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Starting Point

What we give wears well across miles, through years


I spent most of my years in the Northeast, and a large part was spent in parishes in the Newark, N.J., area. I met a lot of people during those years. There were so many words, faces, joys and sorrows, good days and not so good. It all seems like a very long, wide and winding river. I look at photographs taken during those years, and they help me remember and to be grateful for all that has been.

I have kept letters I received along the way. I have among them some that were written to me when I left New Jersey and moved here to Conyers, Ga. I suppose it seemed to many to have been an abrupt and radical move. Radical it was but not really abrupt.

The time came when I felt a tug to move on. I had written to a Trappist monk here long ago. I wanted to know what it was like and mentioned that I felt an attraction to the community.

I kept his reply. He wrote just a few lines. “You will know,” he said, “when the time comes for you to make a move.”

The time did come. It took almost 20 years, but it came. There were no trumpets, angels or voices from the sky. It was simply time. Something had ripened, and I wanted to taste it.

I relocated to this Trappist monastery here in Georgia. Such a small word -- relocated. I felt right about the decision, yet leaving everything and everyone familiar and sorting through years of accumulated possessions was a painful process. I was sifting through a lot of memories with that stuff and had a hard time deciding what to keep and what to pass on. Everything was somehow connected to people and places I cared about. I gave most of my belongings away. By the time I finished, I felt drained, but lighter, freer. I felt ready to move on and enter a new life.

Getting rid of things was a job in itself, but it was clear-cut. The rest was far more difficult. My heart ached because of the friends I would leave behind. In no way were they in the getting-rid-of category. I had long thought that I would spend the rest of my life in that area, and here I was going to a far-off place where I could not take my best possessions -- my friends -- with me.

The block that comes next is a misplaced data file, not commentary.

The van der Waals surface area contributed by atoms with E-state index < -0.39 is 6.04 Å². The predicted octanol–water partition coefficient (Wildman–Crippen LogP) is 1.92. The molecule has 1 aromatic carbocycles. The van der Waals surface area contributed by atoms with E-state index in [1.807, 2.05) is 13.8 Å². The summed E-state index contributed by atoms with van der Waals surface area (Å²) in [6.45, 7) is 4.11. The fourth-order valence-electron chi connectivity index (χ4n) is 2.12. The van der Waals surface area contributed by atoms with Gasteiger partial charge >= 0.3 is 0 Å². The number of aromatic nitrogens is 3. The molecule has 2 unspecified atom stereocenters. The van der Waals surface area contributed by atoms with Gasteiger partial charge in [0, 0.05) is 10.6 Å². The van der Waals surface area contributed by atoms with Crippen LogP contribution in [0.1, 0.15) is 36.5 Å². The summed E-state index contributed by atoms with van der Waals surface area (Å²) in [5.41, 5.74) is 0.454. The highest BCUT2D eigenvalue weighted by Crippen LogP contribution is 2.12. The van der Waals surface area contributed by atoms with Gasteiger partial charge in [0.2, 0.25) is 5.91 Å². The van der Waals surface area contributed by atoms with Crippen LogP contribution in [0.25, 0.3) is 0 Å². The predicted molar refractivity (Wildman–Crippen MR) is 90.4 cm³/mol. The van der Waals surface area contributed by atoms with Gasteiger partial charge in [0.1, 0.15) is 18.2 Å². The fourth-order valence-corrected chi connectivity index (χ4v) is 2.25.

One morning, several days before I was to leave for the monastery, I was sitting at the kitchen table mulling things over and getting quite melancholy. Whereas I did feel like a “new man,” truly free of a lot of excess baggage, I pondered what, if anything, I had left behind in the lives of those I had served in parishes for so many years. What about my friends? I felt such a need for them, and it seemed almost crazy that I could follow through with going away.

Then a letter arrived from Marissa, a young woman with whom I had spoken on occasion after Sunday Mass. It was a handwritten letter, on blue stationery. I opened it and read the letter once, and then again, and my heart swelled with joy and gratitude. She wished me well. She wrote to thank me for my homilies, for leaving her so many things to ponder. She wrote that a part of me would stay with her.

The letter was brief but said just what I so needed to hear that otherwise bluesy morning.

I folded the letter and put it with the few things I planned to bring to Georgia. Just days before, I had mentioned to a friend that I was afraid of moving to the South and never again finding what I was soon to leave behind. She hugged me and told me that all that I loved would grow even more deeply in my heart, but in a different way. The best of me, she said, was always hers to keep.

I felt good that I had left something with her and Marissa. They gave me something to keep and cherish. Since that day, I have tried to let people know how grateful I am for their words, be they written, spoken or in the eloquence of a good life. We do give something of ourselves to each other. And that something can take root and, with care, it can grow. We do not need to pack it and we can never leave it behind. It is a gift that always comes back tenfold. It wears well through the years and across the miles.

And how strange but wondrous that it seems to shine all the more the farther it gets from where it was first given.

Trappist Fr. James Stephen Behrens lives at Holy Spirit Monastery in Conyers, Ga. His e-mail address is james@trappist.net

National Catholic Reporter, July 14, 2000